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Does anyone have any insight regarding which fonts work better as substitutes for Helvetica and/or Helvetica Neue on Affinity Designer projects primarily viewed as PDF presentations on PC and Mac system screens, but sometimes also for standard printing?

FYI, my system is MacBook Pro running OSX 11.2.3 Big Sur. FontAgentPro is my font handling app.

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What is the (potential) problem with Helvetica that has prompted you to look for a substitute? :/

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Affinity Designer/Photo/Publisher for Windows 1.9.2 • Windows 10 Home (4th gen Core i3 CPU)
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4 hours ago, ABHULtheELF said:

which fonts work better as substitutes for Helvetica and/or Helvetica Neue on Affinity Designer projects primarily viewed as PDF presentations on PC and Mac system screens, but sometimes also for standard printing?

The one font which your typographical eye likes the best.

As for my own eye, I've always loved Univers, ever since the art school. We had a Diatype typesetter in the class room, and a few Univers disks were included. We also had piles of preprinted Lorem Ipsum sheets typeset in Univers in various sizes. Thus I became irreversibly indoctrinated. :)

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15 hours ago, Alfred said:

What is the (potential) problem with Helvetica that has prompted you to look for a substitute? :/

This is indeed the crucial question, as if there were anything else problem with Helvetica, or Helvetica Neue, than that they are so common. They are common for a reason. I just recently bought Helvetica Now (48 fonts), which is a snob version of Helvetica, as I am such a bloody font snob. It is (also) an excellent font and has some extra features that allow hiding the most (muggle) recognizable helvetica-parts ;-)

 helveticanow_speclals.jpg.a87289145798a7812ddf58a1eef98b91.jpg

But seriously, @loukash already gave the best no-snob-answer: whatever you like the best. Univers is truly fine. As are super families like Source Sans Pro (free font by Adobe so that would be available for any of your customers, similarly as Helvetica), Seravek (comes free with Apple operating system), and many many free fonts in the excellent Google library (like Lato).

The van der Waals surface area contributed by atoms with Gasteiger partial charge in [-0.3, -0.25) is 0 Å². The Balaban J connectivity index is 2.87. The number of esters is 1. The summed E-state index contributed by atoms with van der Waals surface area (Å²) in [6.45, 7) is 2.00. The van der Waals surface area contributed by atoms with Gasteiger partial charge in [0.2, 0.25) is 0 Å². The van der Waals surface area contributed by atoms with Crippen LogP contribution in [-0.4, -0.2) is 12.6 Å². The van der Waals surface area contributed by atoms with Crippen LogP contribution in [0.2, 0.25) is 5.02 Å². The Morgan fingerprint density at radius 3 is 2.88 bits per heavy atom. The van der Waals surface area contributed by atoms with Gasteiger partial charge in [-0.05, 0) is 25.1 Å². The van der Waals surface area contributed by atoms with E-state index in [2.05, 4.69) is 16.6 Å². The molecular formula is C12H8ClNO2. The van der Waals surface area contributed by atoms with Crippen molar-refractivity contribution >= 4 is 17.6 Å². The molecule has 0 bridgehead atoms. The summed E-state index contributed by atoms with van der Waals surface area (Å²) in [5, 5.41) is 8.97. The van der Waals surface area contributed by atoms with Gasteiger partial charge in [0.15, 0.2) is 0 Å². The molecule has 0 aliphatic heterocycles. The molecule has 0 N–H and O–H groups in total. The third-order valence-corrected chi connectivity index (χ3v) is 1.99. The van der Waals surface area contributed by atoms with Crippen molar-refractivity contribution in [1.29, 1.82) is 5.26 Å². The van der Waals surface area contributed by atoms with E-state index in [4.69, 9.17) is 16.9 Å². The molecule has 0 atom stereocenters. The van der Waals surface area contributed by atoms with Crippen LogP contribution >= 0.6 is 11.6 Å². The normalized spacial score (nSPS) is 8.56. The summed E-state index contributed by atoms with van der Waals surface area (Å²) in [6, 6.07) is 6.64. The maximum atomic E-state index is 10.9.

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Let's not forget Arial. 😀

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9 minutes ago, RNKLN said:

Let's not forget Arial. 😀

Yes, that would also work as a 100% metrically equivalent replacement. This really depends on the intended usage and level of equivalence that is wished. E.g. stylistic similarity would require staying in grotesk font families (like Univers) which are more minimalist than e.g. humanist sans-serifs and also normally use oblique cursive version rather than true italics. 

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26 minutes ago, RNKLN said:

Let's not forget Arial.

Hey, I've already put users on "ignore" for less! ;)

In other words:
No, please FORGET Arial!

That said…
No, not totally:

23 minutes ago, Lagarto said:

This really depends on the intended usage

Exactly.
Back in the day Arial was deliberately optimized for CRT display readability at small sizes, and it did an excellent job at that, way better than Helvetica. At least on classic Mac OS of the 1990s. OS X changed the game forever though. I still use Arial internally sometimes, for example in my FileMaker databases for fields and field labels at small sizes like 9-11 pt. On my non-retina displays it's still more readable than Helvetica or others, with the exception of the brilliantly optimized-for-OS-X Lucida Grande at 9 pt. The latter lacks italic, however.

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20 hours ago, kaffeeundsalz said:

Comic Sans seems to be a reasonable alternative.

That's a 10 years old Google April Fools prank.

I think both are fonts that people love to hate, no doubt partly because they are (or used to be) so common.